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The composition, biochemical properties and toxicity of snake venoms

Author(s): Ireneusz Całkosiński | Ewa Seweryn | Arkadiusz Zasadowski | Katarzyna Małolepsza-Jarmołowska | Katarzyna Dzierzba | Agnieszka Bronowicka-Szydełko | Magdalena Mierzchała | Ireneusz Ceremuga | Joanna Rosińczuk-Tonderys | Maciej Dobrzyński | Andrzej Gamian

Journal: Postępy Higieny i Medycyny Doświadczalnej
ISSN 0032-5449

Volume: 64;
Issue: 840537;
Start page: 262;
Date: 2010;
Original page

Keywords: jady węży | miotoksyny | hemotoksyny | neurotoksyny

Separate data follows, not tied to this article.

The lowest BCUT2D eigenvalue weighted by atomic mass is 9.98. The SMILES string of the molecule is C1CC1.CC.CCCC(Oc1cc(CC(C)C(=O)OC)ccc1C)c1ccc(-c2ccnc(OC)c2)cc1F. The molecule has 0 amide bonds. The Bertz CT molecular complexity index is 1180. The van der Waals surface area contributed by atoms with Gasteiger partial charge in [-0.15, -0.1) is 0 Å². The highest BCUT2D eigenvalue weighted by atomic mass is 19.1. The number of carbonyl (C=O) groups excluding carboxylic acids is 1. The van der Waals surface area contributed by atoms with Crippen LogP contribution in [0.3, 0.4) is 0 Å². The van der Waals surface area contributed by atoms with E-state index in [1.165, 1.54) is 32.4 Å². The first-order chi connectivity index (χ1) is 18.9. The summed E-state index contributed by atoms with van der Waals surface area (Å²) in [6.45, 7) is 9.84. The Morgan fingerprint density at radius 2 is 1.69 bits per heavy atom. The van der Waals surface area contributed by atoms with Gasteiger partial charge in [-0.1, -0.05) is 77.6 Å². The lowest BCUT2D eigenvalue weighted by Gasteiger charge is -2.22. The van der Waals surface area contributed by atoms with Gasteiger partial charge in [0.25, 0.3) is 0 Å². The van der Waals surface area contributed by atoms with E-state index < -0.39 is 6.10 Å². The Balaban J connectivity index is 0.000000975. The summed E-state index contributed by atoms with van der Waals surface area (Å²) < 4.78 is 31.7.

2.5 million cases of snake bites are noticed in the world every year (within 100,000 is mortal). These bites occur frequently in Asia and Africa. Some reports proved the toxicity and composition changes of well-known venoms from the same snake species according to the climatic zone. Snake venom is a natural source of many biologically active substances, including those with potential therapeutic properties. These substances contain peptides, proteins, and enzymes which are divided into five subfamilies: three-finger toxins, serine protease inhibitors of the Kunitz type, phospholipases A2, serine proteases, and metalloproteases. All snake venoms are grouped depending on their mode of action. They usually cause neurotransmission disorders, cardiotoxic action, hemostasis disorders, and have central nervous system and necrotic activity.

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